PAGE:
That's my little bit to help "the people". I know, I could have done more, but you have a responsability too. You have to think for yourself. Don't let yourself be swayed by rhetoric; not leftist rhetoric, not my rhetoric, not anybody's.

Wake up and smell the coffee! The FSF is just another "special interest" that falls under the umbrella of the Democratic Party. When the time is right, they will push for government intervention, regulation, and the expansion of beurocracy to serve their cause. They will make things *worse* in the long run, not better.

this guy is like a religious zealot (0)

Anonymous Coward | more than 12 years ago | (#2127562)

notice that in almost every one of his answers, he prefaces by spouting off on what free software is, how it is the only thing the world should use, and how it is evil if you don't believe in what he believes.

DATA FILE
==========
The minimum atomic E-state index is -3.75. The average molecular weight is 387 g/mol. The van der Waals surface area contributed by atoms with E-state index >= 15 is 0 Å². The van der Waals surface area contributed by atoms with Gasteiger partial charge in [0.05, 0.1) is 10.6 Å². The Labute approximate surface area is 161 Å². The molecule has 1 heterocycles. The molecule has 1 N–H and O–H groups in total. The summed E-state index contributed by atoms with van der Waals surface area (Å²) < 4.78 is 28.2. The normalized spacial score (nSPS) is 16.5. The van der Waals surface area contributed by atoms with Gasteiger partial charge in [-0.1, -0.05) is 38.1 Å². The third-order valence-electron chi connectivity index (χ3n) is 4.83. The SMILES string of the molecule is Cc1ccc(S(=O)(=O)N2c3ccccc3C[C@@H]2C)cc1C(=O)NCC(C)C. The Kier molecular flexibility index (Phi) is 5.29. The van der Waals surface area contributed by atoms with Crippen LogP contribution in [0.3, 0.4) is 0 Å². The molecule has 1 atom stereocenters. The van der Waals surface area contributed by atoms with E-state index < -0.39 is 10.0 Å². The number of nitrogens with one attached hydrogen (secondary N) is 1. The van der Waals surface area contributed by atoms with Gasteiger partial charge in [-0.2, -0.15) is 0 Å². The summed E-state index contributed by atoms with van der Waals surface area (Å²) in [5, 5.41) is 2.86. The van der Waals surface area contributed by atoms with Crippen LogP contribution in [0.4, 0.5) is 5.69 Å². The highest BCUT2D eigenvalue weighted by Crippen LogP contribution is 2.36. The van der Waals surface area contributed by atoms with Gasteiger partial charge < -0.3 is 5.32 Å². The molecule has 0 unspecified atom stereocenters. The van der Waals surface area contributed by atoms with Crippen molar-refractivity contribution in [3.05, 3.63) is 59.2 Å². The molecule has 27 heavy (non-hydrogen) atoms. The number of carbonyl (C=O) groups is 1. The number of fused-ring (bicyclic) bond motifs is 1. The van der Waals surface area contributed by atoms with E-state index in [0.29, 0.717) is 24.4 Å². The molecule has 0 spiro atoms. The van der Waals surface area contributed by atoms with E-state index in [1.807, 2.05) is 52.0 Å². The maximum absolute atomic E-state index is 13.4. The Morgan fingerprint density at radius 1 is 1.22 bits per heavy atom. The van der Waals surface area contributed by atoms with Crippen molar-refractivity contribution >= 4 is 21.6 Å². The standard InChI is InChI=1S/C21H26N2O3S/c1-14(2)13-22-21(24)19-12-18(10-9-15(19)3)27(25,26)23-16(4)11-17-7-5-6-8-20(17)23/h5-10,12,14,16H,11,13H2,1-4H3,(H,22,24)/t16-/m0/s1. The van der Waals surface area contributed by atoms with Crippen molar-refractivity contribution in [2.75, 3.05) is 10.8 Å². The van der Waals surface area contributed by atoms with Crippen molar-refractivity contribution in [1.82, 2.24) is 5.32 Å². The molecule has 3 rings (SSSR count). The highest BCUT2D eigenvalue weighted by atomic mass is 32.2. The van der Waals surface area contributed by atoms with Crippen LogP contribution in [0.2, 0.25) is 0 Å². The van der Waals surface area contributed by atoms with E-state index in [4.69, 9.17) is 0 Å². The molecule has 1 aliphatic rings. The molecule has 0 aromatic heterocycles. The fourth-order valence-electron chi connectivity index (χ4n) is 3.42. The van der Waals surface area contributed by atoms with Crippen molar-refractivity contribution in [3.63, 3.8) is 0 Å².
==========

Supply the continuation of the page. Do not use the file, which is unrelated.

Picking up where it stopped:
i guess Free Software is officially a religion now. Trying to convert people like fundamentalists do, and if you don't believe in their God (Free Software) you are condemned to hell.

If his answers had been filtered out this garbage, this interview would have been a little enjoyable to read but his testifying is really too much to take.

Black people owned slaves, too (2)

Russ Nelson (33911) | more than 12 years ago | (#2131996)

Bradley, black people owned slaves, too. And some of those slaves were white. Slavery wasn't originally a black/white thing. That doesn't make it any better, but you should be factual when you talk about it.
-russ

Re:Black people owned slaves, too (2, Informative)

bkuhn (41121) | more than 12 years ago | (#2147515)

Again, my apologies for my inadequate knowledge of USA history. Please
remove the word "white" from the phrase "white people" in my interview.

the Hacienda (2)

Mr. Sketch (111112) | more than 12 years ago | (#2132620)